Real-time payments systems are changing the reality of payments

Generating new consumer behaviors and spending patterns

​The mass adoption of real-time payment systems around the globe has contributed to an environment in which many consumers, merchants, and financial institutions expect to be able to pay friends and customers, settle bills, and transfer money at the drop of a hat. This new standard is driving change for traditional payment types—checks, credit, debit, prepaid, and the like—as consumers have generally come to expect faster settlement periods, notifications and consolidated reporting. Learn how real-time payment systems could completely affect the way consumers, merchants, and financial institutions transact and conduct business.

Why cash may be a thing of the past

Ever since money was invented in the 7th century BC, the exchange of paper, metal, and other forms of hard currency has generally been the most convenient way to pay in real-time for every day purchases. Even with the introduction of checks and credit cards, cash is still used to conveniently exchange funds in an immediate fashion. However, the ease of use of cash has also faced several challenges. For instance, cash is an expansive instrument, requiring printing storage, circulation logistics and costs, making it difficult to store and transport. Moreover, many transactions no longer occur in person, which require other methods of payment. Cash can also incur costs, such as check-cashing and ATM fees. According to the European Central Bank, the total cost of cash in the European Union is 1 percent or more of GDP. Similarly, the cost to support cash in the US is $200 billion annually. The growing ubiquity of smart devices and booming online retail commerce in markets outside of the US is driving the rapid adoption of real-time payments. Increasingly, demanding consumers may be turning to their smartphones when they need to pay merchants, billers, peers and others. While the private sector has typically driven adoption to promote commerce, governments tend to lag behind; yet increased usage of real time payments could help them increase tax collection and enhance fraud prevention.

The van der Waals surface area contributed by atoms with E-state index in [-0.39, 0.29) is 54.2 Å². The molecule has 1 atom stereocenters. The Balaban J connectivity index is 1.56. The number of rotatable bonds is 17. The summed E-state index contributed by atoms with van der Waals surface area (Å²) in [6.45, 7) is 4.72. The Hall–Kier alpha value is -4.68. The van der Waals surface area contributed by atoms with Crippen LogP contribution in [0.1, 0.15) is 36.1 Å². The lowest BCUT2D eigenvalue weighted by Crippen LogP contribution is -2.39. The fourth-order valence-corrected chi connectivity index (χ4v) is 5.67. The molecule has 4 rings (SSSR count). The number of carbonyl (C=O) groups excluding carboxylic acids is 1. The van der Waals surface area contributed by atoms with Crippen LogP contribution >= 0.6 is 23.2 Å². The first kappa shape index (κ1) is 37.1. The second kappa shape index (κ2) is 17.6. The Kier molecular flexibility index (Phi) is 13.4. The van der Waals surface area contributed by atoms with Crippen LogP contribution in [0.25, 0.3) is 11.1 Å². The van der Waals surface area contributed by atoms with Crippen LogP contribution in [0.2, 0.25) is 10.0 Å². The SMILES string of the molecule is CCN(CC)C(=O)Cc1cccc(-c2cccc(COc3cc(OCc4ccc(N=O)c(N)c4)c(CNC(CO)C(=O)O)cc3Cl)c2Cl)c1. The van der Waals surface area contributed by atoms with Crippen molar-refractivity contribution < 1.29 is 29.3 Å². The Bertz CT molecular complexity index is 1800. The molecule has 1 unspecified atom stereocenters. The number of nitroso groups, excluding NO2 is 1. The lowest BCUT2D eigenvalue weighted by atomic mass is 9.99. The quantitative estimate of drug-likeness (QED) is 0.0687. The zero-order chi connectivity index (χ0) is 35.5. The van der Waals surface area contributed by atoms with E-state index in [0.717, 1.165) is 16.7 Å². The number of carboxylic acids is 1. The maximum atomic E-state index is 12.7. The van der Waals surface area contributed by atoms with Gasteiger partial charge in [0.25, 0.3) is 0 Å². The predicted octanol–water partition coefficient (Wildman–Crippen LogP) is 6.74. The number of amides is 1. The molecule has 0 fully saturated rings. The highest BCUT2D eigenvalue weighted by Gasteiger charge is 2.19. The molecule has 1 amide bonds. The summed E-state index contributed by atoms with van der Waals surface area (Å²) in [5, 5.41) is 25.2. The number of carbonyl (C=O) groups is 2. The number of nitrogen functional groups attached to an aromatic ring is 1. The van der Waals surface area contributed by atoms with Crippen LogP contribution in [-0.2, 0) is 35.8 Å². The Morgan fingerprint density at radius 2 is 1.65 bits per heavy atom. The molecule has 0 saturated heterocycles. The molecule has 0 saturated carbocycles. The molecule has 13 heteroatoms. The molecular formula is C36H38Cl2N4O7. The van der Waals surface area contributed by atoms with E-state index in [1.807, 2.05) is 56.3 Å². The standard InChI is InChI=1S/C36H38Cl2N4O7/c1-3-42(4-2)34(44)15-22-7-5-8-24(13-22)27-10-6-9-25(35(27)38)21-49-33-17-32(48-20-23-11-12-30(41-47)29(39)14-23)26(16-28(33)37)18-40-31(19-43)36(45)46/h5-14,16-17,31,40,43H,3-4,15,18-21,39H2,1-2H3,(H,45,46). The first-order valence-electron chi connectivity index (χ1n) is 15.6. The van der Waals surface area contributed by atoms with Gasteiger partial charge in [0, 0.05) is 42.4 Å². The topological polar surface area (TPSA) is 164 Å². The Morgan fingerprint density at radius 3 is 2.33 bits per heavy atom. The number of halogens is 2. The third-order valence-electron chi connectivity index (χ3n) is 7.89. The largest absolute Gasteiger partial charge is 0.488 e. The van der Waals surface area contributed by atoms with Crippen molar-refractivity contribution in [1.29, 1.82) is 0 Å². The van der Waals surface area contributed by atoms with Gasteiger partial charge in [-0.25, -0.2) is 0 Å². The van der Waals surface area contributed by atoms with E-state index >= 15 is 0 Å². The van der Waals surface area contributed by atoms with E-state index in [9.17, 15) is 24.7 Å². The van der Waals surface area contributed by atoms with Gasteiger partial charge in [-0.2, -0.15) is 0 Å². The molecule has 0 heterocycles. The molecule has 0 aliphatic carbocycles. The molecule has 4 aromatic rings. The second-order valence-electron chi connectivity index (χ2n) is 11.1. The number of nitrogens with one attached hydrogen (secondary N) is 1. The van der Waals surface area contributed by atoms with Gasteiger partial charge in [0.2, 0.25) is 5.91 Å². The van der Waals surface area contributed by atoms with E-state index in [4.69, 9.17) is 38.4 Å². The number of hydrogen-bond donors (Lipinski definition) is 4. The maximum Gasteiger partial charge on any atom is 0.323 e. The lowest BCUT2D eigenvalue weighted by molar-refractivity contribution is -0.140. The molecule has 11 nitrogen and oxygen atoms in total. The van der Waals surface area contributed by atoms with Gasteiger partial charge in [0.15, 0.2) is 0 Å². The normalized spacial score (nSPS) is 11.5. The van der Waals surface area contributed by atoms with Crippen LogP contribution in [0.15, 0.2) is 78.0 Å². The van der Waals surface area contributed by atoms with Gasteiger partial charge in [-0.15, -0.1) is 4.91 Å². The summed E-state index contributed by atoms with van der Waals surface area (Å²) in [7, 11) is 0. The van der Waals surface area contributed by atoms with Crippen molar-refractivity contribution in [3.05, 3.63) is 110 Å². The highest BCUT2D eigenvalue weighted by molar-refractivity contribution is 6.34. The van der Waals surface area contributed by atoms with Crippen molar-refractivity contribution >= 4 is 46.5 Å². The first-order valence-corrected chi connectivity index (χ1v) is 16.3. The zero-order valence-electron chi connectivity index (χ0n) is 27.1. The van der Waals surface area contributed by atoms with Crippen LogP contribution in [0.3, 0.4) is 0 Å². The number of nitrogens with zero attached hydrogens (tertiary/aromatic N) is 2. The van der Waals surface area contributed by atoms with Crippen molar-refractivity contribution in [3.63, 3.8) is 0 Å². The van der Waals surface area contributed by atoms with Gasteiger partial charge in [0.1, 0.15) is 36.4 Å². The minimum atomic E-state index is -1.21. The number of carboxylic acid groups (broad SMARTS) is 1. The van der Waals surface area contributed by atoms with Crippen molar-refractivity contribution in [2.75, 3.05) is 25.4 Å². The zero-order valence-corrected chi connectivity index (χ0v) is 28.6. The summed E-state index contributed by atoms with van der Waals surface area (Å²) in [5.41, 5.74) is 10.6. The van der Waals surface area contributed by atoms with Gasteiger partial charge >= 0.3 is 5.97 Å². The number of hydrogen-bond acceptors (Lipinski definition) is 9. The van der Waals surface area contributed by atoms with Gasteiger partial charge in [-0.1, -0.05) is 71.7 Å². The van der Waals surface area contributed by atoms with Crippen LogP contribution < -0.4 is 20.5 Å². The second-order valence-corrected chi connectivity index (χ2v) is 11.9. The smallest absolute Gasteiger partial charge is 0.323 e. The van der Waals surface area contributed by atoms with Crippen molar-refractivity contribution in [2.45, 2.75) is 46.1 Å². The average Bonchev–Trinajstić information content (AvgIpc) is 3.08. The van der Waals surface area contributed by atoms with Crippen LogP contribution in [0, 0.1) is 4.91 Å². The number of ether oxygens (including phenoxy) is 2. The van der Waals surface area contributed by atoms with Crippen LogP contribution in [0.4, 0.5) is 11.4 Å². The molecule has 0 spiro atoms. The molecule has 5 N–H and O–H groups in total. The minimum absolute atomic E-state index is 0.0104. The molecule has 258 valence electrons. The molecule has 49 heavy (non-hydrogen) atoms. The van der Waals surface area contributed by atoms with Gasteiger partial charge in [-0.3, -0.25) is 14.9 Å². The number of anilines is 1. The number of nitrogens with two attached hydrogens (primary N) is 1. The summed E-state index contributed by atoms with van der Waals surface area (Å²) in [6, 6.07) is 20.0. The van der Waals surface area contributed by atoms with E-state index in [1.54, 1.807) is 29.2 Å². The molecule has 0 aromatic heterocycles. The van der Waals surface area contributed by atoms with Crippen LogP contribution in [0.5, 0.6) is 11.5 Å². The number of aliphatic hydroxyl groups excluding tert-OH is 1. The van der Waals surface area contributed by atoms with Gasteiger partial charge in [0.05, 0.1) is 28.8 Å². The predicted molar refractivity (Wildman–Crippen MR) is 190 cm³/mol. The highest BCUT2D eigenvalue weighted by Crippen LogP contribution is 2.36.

​The tipping point for real-time payments

​Getting started

Real-time payments are likely to completely affect the way we transact and conduct business. When that time comes, consumers could enjoy the convenience of paying their bills at the last minute without penalties. Businesses could benefit from increased availability of funds. Financial institutions could be able to provide better services. Economies around the globe could be more fluid than ever before. While challenges remain to reaching this utopian future state, we predict that real-time payments will likely generate new consumer behaviors and spending patterns, thus increasing revenue for the payment players who are well-positioned to capitalize on this evolution. So what are you waiting for?

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